Welsh strongman attributes success to butchery background

David Todd, of Hugh Phillips Butchers in Swansea, has been making the most of working in a butcher’s and abattoir, leading him to become an award-winning strongman. 

The butcher of 17 years was named Wales’ strongest man in the under-80kg category, which will now see him compete for the British title later in the year.

Much of his success, he told Meat Trades Journal, was down to the constant training that he receives as a butcher. “Working in a butcher’s is a good basis because you get used to lifting heavy objects,” he explained. “Especially strongman competitions, because nothing is a conventional size of shape, so it’s a big help. You get used to carrying things and it’s helpful for your breathing.”

When competing, Todd (pictured), who has been a competitive power-lifter for 10 years and strongman for five, has to lift awkward shapes such as sandbags or kegs, which don’t have handles. Working in a slaughterhouse, where he has to manoeuvre pigs that can weigh up to 130 kilos – or 20 stone – Todd has an upper hand in the competition.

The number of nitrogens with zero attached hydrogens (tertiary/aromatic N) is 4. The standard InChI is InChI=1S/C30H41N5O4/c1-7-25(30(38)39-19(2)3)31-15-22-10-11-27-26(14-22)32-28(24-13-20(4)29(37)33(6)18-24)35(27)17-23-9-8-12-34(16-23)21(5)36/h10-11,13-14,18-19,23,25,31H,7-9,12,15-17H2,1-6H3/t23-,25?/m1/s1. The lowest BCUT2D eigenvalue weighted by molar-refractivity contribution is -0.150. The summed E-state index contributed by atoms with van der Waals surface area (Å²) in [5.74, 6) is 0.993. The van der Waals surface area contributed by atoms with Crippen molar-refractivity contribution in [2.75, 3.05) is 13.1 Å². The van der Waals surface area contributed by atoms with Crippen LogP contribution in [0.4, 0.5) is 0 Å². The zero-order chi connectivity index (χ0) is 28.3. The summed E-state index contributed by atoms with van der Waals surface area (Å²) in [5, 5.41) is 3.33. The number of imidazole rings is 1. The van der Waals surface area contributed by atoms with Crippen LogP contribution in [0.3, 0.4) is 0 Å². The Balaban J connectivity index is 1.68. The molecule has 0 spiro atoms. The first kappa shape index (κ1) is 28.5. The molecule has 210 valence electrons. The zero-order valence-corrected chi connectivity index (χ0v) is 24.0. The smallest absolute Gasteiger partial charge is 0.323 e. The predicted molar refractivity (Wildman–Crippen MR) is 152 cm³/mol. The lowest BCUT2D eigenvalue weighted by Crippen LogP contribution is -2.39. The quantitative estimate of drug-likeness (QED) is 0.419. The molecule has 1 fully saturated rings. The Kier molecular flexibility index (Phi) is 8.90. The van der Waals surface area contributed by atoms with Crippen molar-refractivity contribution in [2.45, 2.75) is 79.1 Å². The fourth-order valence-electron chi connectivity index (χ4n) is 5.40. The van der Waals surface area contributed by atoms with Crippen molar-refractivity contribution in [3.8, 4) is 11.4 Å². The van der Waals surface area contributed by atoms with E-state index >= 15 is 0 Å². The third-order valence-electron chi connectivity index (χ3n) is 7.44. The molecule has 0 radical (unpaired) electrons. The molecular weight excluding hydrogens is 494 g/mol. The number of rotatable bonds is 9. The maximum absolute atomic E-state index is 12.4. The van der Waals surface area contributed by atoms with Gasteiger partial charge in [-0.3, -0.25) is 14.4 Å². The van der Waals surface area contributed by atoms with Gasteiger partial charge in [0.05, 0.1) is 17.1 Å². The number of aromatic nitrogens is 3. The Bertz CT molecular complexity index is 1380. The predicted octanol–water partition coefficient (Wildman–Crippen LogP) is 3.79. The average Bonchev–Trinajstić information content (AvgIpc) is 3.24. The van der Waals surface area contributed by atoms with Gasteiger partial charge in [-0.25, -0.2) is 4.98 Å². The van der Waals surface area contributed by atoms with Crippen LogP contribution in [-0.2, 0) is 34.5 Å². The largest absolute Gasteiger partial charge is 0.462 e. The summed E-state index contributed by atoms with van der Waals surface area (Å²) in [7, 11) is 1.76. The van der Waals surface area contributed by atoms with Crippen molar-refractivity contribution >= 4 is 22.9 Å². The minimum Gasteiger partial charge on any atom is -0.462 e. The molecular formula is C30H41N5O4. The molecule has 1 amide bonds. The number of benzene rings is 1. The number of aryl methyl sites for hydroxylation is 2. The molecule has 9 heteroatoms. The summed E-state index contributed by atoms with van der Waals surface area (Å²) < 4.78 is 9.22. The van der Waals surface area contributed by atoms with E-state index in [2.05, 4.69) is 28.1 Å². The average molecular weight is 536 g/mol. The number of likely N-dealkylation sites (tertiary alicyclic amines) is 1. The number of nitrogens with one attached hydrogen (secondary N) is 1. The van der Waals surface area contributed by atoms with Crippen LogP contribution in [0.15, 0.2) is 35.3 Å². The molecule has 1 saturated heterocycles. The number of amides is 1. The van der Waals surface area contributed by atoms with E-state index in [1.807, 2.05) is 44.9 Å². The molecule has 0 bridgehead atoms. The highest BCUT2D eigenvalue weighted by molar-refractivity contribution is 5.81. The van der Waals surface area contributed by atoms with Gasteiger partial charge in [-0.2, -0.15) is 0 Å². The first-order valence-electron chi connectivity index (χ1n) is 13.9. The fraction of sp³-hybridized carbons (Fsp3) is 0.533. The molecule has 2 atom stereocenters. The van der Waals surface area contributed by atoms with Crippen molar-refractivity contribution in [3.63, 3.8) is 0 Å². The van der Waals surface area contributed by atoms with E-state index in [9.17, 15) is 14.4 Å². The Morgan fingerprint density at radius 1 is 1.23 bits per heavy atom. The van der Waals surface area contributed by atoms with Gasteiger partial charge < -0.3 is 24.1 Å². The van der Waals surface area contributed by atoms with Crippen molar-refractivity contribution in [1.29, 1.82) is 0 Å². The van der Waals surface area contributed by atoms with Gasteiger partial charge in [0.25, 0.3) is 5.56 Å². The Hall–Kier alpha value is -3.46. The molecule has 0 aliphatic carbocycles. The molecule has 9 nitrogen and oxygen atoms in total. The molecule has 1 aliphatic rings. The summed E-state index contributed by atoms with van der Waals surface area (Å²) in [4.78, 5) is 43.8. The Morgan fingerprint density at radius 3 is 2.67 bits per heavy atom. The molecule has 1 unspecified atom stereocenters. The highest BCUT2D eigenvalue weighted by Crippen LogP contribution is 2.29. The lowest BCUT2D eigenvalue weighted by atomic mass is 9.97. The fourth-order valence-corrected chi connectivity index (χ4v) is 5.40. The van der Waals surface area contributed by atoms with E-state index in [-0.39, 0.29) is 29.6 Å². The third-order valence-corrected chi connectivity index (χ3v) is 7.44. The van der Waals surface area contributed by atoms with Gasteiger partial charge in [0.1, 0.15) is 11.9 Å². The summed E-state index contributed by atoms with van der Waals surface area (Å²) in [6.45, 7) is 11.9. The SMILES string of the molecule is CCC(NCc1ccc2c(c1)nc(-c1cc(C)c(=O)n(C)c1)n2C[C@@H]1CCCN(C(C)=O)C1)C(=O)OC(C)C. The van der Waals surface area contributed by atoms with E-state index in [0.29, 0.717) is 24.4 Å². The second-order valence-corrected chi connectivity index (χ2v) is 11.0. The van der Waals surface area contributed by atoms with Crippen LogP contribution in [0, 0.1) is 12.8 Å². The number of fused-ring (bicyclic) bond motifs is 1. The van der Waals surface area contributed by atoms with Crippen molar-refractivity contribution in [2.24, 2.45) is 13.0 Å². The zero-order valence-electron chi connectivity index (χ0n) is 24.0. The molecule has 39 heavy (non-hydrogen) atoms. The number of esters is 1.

Speaking of his journey to becoming a strongman, he said being an athlete and butcher complemented one another. “I started training to make work easier,” he commented. “I noticed I was quite strong, so it just went hand-in-hand. The more I understood [training], the more I ate, so working in the butcher’s is the perfect place to work.”

While the physical side of the job helps with training, it also helps when it comes to the practicalities. “I eat about four or five times a day and have six or seven meals,” he said. “Steak or chicken is my favourite.

“With the beef, as long as it isn’t too lean, you get a good portion of fat and a high portion of protein. You need the fat for your energy source. Plus, you’ve got creatine in it naturally, and gluten. You get a much better range of amino acids in beef and chicken than you do in the likes of fish. It’s a lot more feeding for your muscles.”

Earlier this year, Swansea-based Hugh Phillips Butchers, which dates back to 1878, was taken over by Catherine Butler after she helped her father run the business for over a decade.

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